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“Oreo”
Maxxx’ Lady Oreo 626

Mixed Breed

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“Oreo stands at 20” to the withers and weighs in at 86lbs.”

Instagram tag
@ladyoreo626

Place of Birth

Compton, CA, USA

Current Location

Virginia, USA

From

Compton, CA, USA

This dog has been viewed and been given 123 wags

Registration

American Bully Kennel Club (ABKC):
Microchip: 956000014129761

Genetic Breed Result

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Embark Supermutt analysis

What’s in that Supermutt? There may be small amounts of DNA from these distant ancestors:

Bulldog

Originally a bull-baiting dog, bulldogs today are gentle and loving while still carrying the stocky frame of their forbearers.

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Boxer

Developed in Germany, the Boxer is a popular family dog: patient, loyal and smart-requiring lots of exercise and proper training. For active families or owners looking for a rambunctious jogging buddy, Boxers may be the perfect breed. Boxers delight their humans with their sense of humor and affectionate nature.

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French Bulldog

French Bulldogs, affectionately known by their many fans as Frenchies, are an immensely popular and well-known breed of dog. As their name implies, they are native to France and are the result of a mix between English Bulldogs and local dogs in Paris. They are very popular around the world, earning their place as the 4th most popular dog in the United Kingdom and the 9th most popular dog in the United States.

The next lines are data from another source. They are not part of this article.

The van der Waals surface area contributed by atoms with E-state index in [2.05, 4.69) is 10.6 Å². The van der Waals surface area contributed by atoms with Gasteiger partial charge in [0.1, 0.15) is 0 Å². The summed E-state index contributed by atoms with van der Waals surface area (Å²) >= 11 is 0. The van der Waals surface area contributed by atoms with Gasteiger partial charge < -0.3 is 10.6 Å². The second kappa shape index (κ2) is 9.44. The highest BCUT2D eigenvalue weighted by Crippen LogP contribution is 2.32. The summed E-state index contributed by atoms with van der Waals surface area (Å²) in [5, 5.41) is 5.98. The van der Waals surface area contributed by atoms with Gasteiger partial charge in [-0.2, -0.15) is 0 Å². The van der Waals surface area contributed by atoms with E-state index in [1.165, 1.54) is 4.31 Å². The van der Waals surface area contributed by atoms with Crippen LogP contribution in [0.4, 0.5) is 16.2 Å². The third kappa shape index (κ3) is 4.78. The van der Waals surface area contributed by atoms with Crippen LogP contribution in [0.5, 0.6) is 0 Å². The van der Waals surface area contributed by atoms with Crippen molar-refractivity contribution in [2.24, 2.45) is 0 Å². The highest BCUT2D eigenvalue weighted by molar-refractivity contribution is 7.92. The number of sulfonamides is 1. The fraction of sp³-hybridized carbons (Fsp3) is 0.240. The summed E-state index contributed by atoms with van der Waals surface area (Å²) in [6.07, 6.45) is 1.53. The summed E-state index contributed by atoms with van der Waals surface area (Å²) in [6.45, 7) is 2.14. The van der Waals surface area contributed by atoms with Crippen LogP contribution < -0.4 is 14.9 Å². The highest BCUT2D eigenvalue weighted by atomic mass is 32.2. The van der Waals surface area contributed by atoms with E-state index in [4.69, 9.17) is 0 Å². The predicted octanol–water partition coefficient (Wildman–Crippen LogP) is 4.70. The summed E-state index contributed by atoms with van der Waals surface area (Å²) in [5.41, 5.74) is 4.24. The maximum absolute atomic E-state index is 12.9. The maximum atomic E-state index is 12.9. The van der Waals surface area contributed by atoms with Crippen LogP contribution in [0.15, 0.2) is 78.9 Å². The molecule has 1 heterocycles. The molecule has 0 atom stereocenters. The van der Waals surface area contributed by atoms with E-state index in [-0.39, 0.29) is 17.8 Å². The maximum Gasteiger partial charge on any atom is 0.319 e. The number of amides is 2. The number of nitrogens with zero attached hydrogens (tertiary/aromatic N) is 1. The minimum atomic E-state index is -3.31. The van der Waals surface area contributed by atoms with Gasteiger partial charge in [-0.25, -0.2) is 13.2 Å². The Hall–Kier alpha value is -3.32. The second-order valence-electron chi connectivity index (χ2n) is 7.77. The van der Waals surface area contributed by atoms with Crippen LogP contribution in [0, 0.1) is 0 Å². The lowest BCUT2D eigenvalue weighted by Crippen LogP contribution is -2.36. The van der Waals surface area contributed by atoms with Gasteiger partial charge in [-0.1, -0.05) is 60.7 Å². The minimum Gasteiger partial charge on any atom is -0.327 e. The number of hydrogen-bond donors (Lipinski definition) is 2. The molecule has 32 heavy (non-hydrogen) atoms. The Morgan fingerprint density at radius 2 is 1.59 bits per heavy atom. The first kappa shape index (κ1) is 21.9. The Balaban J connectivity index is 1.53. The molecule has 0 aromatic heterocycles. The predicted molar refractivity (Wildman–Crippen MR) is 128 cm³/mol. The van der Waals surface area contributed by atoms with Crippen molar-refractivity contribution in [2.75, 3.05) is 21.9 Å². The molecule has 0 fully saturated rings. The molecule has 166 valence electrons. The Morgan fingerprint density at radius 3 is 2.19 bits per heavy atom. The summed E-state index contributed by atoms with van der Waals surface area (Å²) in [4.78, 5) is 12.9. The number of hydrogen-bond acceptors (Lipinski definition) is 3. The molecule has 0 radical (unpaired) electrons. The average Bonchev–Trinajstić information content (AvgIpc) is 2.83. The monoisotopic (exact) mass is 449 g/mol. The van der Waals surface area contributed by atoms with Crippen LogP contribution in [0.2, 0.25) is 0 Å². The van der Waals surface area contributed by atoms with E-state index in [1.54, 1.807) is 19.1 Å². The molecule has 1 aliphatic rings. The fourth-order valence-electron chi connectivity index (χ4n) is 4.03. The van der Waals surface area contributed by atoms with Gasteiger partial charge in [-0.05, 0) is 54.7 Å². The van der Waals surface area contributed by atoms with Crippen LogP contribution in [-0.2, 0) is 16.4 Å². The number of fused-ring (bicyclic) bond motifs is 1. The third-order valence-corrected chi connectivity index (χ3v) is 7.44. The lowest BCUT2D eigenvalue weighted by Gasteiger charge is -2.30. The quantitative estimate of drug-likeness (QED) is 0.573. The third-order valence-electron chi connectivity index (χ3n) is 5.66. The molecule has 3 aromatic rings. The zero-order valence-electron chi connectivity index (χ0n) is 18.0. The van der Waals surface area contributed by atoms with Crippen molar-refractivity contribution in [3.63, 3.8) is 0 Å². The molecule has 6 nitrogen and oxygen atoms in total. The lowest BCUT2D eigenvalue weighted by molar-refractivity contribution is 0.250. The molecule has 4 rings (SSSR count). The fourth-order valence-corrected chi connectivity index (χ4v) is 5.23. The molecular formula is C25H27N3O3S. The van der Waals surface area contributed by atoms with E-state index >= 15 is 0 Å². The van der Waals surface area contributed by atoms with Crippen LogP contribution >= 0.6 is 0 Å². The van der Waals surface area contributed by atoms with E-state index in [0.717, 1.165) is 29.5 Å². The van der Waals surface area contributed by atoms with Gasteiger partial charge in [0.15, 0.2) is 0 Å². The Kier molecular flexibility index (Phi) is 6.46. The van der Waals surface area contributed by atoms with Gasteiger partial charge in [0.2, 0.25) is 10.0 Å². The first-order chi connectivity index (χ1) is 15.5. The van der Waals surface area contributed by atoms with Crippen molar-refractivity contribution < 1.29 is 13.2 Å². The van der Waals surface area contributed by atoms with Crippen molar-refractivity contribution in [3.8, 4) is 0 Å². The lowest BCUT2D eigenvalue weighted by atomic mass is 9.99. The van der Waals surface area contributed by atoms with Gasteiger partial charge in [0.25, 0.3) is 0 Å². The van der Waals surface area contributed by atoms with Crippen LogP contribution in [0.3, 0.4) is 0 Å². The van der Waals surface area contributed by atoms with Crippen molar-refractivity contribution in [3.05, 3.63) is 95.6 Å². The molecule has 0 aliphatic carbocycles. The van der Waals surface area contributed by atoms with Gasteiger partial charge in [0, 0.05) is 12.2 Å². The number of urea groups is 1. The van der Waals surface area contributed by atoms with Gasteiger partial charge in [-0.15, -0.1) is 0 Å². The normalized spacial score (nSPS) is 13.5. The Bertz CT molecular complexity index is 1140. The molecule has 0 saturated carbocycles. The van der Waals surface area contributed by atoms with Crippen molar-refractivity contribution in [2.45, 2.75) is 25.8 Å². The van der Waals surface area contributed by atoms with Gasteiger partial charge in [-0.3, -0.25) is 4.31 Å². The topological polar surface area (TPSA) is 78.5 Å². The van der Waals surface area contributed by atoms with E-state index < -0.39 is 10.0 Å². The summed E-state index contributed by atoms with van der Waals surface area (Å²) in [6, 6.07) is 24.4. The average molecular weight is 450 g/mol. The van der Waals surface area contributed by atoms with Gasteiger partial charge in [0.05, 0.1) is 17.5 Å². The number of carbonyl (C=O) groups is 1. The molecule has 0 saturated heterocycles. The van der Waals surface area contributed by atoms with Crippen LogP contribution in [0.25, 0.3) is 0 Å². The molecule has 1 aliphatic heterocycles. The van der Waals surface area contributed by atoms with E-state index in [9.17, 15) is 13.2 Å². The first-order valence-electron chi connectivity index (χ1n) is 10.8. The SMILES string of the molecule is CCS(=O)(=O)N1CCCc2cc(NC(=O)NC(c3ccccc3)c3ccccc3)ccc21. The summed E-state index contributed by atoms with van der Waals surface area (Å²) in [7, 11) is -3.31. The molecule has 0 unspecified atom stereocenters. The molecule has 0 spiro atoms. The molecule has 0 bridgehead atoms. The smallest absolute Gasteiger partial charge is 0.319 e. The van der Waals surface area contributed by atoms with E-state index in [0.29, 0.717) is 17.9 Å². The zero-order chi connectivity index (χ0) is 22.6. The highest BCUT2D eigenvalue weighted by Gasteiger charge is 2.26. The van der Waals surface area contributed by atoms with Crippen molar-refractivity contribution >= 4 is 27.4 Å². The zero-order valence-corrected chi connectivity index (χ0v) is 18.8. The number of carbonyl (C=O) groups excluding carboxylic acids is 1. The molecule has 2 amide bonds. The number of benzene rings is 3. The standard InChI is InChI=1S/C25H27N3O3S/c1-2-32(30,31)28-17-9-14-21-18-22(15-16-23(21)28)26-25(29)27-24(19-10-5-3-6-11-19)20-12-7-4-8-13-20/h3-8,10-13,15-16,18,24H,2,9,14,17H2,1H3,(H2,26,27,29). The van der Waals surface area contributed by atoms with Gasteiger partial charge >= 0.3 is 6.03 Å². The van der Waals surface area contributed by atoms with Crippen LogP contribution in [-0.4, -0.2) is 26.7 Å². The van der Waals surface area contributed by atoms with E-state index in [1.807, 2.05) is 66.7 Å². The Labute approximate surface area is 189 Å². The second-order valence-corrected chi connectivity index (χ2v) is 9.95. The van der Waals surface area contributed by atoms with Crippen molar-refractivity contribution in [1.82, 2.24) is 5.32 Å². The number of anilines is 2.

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American Staffordshire Terrier

American Staffordshire Terriers are powerful but playful dogs that are both loyal and affectionate with their owners.

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Dogs Like Oreo

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Discover dogs who share a similar breed mix to Oreo. A higher score means the two dogs have more of their breed mix in common. A score of 100% means they share the exact same breed mix!

Click or tap on a pic to learn more about each dog and see an in-depth comparison of their DNA, breeds, and more.

DNA Breed Origins

Breed colors:
Bulldog
Boxer
French Bulldog
American Staffordshire Terrier
Supermutt

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Changes to this dog’s profile
  • On 2/17/2022 changed name from "Lady Oreo" to "Maxxx’ Lady Oreo 626"
  • On 2/11/2022 changed name from "Maxxx’ Lady Oreo 626" to "Lady Oreo"
  • On 1/14/2022 changed name from "Oreo" to "Maxxx’ Lady Oreo 626"

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Explore by tapping the parents and grandparents.

Maxxx’ Lady Oreo 626
Family Tree From Embark PARENTS GRANDPARENTS GREAT GRANDPARENTS Mixed Mixed Bulldog mix American Staffordshire Terrier / Boxer mix French Bulldog mix Bulldog / Boxer mix Bulldog Mixed American Staffordshire Terrier Boxer French Bulldog French Bulldog mix Bulldog Boxer

Breed Reveal Video

Our algorithms predict this is the most likely family tree to explain Oreo’s breed mix, but this family tree may not be the only possible one.

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Health Summary

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Good news!

Oreo is not at increased risk for the genetic health conditions that Embark tests.

Breed-Relevant Genetic Conditions

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Hemophilia A

Identified in Boxers

Progressive Retinal Atrophy, crd1